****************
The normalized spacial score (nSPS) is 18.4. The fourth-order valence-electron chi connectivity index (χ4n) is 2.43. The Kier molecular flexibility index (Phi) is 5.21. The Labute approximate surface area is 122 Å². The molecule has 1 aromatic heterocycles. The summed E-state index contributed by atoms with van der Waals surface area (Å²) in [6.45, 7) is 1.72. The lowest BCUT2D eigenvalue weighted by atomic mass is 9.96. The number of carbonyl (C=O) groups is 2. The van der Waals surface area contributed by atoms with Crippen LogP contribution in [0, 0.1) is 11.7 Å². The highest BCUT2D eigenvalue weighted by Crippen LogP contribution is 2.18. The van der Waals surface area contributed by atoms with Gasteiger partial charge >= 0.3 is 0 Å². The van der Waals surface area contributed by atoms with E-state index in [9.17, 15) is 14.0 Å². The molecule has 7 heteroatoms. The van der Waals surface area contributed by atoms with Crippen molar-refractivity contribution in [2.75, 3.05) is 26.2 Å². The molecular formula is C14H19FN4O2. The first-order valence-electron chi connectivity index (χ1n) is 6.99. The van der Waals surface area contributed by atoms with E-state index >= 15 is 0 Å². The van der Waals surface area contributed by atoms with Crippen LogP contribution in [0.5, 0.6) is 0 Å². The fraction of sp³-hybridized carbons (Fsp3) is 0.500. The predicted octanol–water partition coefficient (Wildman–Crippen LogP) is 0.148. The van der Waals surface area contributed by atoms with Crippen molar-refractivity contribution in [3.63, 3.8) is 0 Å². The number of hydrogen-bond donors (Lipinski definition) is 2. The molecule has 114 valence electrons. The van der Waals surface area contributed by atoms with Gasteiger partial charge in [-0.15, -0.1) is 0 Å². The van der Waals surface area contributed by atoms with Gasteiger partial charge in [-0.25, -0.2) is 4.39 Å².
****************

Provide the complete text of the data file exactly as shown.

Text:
The normalized spacial score (nSPS) is 18.4. The fourth-order valence-electron chi connectivity index (χ4n) is 2.43. The Kier molecular flexibility index (Phi) is 5.21. The Labute approximate surface area is 122 Å². The molecule has 1 aromatic heterocycles. The summed E-state index contributed by atoms with van der Waals surface area (Å²) in [6.45, 7) is 1.72. The lowest BCUT2D eigenvalue weighted by atomic mass is 9.96. The number of carbonyl (C=O) groups is 2. The van der Waals surface area contributed by atoms with Crippen LogP contribution in [0, 0.1) is 11.7 Å². The highest BCUT2D eigenvalue weighted by Crippen LogP contribution is 2.18. The van der Waals surface area contributed by atoms with Gasteiger partial charge >= 0.3 is 0 Å². The van der Waals surface area contributed by atoms with E-state index in [9.17, 15) is 14.0 Å². The molecule has 7 heteroatoms. The van der Waals surface area contributed by atoms with Crippen molar-refractivity contribution in [2.75, 3.05) is 26.2 Å². The molecular formula is C14H19FN4O2. The first-order valence-electron chi connectivity index (χ1n) is 6.99. The van der Waals surface area contributed by atoms with E-state index >= 15 is 0 Å². The van der Waals surface area contributed by atoms with Crippen LogP contribution in [0.5, 0.6) is 0 Å². The fraction of sp³-hybridized carbons (Fsp3) is 0.500. The predicted octanol–water partition coefficient (Wildman–Crippen LogP) is 0.148. The van der Waals surface area contributed by atoms with Crippen molar-refractivity contribution in [3.63, 3.8) is 0 Å². The number of hydrogen-bond donors (Lipinski definition) is 2. The molecule has 114 valence electrons. The van der Waals surface area contributed by atoms with Gasteiger partial charge in [-0.15, -0.1) is 0 Å². The van der Waals surface area contributed by atoms with Gasteiger partial charge in [-0.25, -0.2) is 4.39 Å².